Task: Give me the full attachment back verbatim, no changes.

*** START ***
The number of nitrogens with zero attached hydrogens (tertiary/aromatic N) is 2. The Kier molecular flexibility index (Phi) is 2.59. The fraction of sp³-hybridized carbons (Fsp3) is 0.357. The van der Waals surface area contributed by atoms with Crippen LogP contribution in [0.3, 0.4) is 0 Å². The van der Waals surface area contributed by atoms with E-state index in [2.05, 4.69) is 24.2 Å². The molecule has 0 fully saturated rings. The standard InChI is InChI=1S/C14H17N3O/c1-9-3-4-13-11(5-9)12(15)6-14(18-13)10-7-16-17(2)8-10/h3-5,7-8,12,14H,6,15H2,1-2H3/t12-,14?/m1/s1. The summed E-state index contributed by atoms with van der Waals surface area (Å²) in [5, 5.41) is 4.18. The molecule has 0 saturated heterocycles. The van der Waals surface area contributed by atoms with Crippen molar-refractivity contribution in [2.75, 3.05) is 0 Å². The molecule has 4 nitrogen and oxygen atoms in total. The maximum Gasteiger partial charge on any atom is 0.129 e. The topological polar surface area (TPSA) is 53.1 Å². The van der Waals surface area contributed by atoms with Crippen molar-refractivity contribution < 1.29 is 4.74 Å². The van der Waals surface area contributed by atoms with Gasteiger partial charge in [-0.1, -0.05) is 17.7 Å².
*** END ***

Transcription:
The number of nitrogens with zero attached hydrogens (tertiary/aromatic N) is 2. The Kier molecular flexibility index (Phi) is 2.59. The fraction of sp³-hybridized carbons (Fsp3) is 0.357. The van der Waals surface area contributed by atoms with Crippen LogP contribution in [0.3, 0.4) is 0 Å². The van der Waals surface area contributed by atoms with E-state index in [2.05, 4.69) is 24.2 Å². The molecule has 0 fully saturated rings. The standard InChI is InChI=1S/C14H17N3O/c1-9-3-4-13-11(5-9)12(15)6-14(18-13)10-7-16-17(2)8-10/h3-5,7-8,12,14H,6,15H2,1-2H3/t12-,14?/m1/s1. The summed E-state index contributed by atoms with van der Waals surface area (Å²) in [5, 5.41) is 4.18. The molecule has 0 saturated heterocycles. The van der Waals surface area contributed by atoms with Crippen molar-refractivity contribution in [2.75, 3.05) is 0 Å². The molecule has 4 nitrogen and oxygen atoms in total. The maximum Gasteiger partial charge on any atom is 0.129 e. The topological polar surface area (TPSA) is 53.1 Å². The van der Waals surface area contributed by atoms with Crippen molar-refractivity contribution < 1.29 is 4.74 Å². The van der Waals surface area contributed by atoms with Gasteiger partial charge in [-0.1, -0.05) is 17.7 Å².